blog article

Campus Spotlight: Sabio Seattle

By Imogen Crispe
Last updated on March 14, 2017

    Table of Contents

  • Q&A


After successfully establishing Sabio’s second campus in Orange County, Aaron Gibson is moving to Seattle to launch the coding bootcamp in a third city. Meetup events have already started at Sabio’s Seattle campus, and the first cohort is due to start in late May 2017. We asked Aaron why the Sabio team chose to expand to Seattle, why Sabio will stand out amongst the other coding bootcamps in Seattle, and whether grads are likely to get hired at local giants Microsoft and Amazon.


Why did the Sabio team decide to expand to Seattle?

Expanding to Seattle is a good idea on several levels. First and probably foremost, Microsoft and Amazon both have world headquarters there, as well as many other technology companies. The demand is there both for people who want to enter the tech industry and also for companies who need to hire programmers. On top of that, we've been getting a lot of requests on our website and via email asking us to open a Seattle campus.

Seattle has a reputation and a history of being a town that's very focused on inclusivity and equality. That really appeals to our principles at Sabio because those are the same principles by which we guide our company.

And on a personal level, I had never actually been to Seattle before. I traveled there for an open house on President’s Day Weekend, and it was an amazing experience. Despite it being a holiday weekend, we had to actually bring in extra tables and chairs to accommodate all of the demand from interested students. I really felt connected to Seattle– the values of the people, the conversations I had– in a way I wasn't expecting. It just has a different vibe than what I’m used to, and I really liked it. So I think Seattle is a good place for Sabio to grow.

There are quite a few coding bootcamps in Seattle already – what will make Sabio standout amongst the competition?

We stand out in a number of ways. First and foremost is our curriculum. There are a lot of bootcamps, but not many of them are teaching the Microsoft Stack, which is strange because Seattle is Microsoft's front yard. Other bootcamps teach Python, for example, which is a very valid language to learn, but if you look at the numbers in the Stack Overflow developer survey, Python was about 12-13% of the market whereas C# Microsoft product accounts for ~31% of the market. There are more jobs available in the stack that we teach. Sabio’s arrival is going to address a vacuum that needs to be filled.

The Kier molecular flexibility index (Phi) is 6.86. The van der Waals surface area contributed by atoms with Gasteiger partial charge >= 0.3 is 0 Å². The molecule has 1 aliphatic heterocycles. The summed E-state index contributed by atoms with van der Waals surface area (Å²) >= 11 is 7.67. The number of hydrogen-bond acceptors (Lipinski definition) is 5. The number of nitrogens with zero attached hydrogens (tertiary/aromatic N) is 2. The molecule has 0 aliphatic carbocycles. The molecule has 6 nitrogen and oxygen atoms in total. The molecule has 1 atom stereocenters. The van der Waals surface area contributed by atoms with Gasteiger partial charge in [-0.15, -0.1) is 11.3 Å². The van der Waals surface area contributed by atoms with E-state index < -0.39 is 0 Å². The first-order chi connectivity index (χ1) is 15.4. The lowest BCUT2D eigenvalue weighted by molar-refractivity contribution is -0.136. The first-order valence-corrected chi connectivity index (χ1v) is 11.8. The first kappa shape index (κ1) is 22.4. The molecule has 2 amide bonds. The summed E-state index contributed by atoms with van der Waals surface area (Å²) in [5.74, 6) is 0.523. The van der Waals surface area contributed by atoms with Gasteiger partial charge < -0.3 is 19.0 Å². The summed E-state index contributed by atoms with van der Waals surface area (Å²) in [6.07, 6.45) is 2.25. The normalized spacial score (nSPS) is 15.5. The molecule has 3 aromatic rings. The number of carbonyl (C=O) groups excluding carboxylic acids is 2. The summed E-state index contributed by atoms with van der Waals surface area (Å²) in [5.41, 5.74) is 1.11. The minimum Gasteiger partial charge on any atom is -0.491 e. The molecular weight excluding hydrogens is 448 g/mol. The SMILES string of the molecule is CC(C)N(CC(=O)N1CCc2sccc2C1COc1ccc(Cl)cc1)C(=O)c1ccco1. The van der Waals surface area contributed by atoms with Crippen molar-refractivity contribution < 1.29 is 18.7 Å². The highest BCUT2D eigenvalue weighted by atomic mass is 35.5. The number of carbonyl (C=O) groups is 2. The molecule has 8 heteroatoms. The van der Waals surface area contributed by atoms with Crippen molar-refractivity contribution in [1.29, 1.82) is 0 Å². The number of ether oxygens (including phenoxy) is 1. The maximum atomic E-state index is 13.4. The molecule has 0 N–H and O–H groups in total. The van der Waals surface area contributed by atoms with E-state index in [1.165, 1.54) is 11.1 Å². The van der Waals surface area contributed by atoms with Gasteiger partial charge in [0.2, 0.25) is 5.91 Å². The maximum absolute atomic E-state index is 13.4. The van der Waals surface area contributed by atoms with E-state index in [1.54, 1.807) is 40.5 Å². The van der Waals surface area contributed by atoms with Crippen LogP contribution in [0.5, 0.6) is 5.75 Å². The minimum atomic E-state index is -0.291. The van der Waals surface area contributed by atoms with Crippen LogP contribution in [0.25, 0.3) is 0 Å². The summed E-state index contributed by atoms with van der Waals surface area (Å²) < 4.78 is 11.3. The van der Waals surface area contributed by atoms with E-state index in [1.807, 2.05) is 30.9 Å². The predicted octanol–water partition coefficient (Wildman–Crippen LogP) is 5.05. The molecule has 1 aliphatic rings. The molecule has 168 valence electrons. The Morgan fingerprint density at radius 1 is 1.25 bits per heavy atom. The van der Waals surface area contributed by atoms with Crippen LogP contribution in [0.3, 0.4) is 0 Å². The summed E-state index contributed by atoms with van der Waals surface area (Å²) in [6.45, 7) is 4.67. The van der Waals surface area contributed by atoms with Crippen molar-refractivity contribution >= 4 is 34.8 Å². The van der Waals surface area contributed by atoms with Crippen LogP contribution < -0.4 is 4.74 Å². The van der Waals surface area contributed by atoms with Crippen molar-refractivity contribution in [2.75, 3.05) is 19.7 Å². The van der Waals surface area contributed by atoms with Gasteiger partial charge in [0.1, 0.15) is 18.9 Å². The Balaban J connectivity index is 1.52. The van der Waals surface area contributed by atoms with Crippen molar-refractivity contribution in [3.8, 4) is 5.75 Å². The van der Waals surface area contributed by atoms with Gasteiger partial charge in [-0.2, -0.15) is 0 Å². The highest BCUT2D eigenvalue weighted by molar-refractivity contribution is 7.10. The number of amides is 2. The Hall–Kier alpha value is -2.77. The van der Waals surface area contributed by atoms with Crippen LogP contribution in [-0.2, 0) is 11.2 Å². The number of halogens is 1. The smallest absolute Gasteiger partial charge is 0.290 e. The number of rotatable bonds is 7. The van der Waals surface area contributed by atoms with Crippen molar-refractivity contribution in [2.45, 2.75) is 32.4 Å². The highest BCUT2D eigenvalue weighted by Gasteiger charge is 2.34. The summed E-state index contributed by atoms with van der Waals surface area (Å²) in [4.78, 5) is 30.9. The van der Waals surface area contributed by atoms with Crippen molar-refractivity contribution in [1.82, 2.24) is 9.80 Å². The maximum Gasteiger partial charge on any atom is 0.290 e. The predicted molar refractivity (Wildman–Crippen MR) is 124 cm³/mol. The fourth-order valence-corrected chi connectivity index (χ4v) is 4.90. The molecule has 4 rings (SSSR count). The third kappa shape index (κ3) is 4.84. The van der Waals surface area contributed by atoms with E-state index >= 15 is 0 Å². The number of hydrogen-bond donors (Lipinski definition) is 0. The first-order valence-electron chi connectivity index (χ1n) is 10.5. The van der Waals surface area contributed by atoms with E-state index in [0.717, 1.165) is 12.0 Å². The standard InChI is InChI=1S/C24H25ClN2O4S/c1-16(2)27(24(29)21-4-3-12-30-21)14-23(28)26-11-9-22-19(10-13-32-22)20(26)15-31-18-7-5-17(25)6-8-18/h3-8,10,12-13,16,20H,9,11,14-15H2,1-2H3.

In addition, Sabio has been teaching web development since 2014. We're currently on our 28th cohort. We've got the reputation and the experience that other bootcamps just don't have. We've had great success with our formula in Southern California. I can't imagine we're going to have any less success in Microsoft's hometown.

When we expand to a new city, we’ve got our whole community behind us. There are around 230 people who have already graduated and are out in the workforce as actual web developers. We have the numbers, the experience, and a formula that we know works.

Why are you specifically excited to grow the Sabio community?

I was actually the first instructor at Sabio in Los Angeles when the business was still bootstrapped. Now Sabio has grown to two campuses with five or six senior instructors.

In the year since establishing the Orange County campus, we've doubled our capacity and are hiring more senior instructors. Demand has been off the charts and we've had very good success with getting people hired and we’re seeing increasingly higher salaries, so we're just going to take that same formula and keep applying it.

I have had pretty good success in Orange County, and I'm going to take what I've learned and apply it to the Seattle location. But the stakes are a bit higher this time, and things will be a little more difficult. I'm really looking forward to the challenge.

When will the Seattle campus open?

The pre-work section has already started. Students are doing the pre-work remotely so that when I arrive there in late May, we will be able to just jump right into the bootcamp.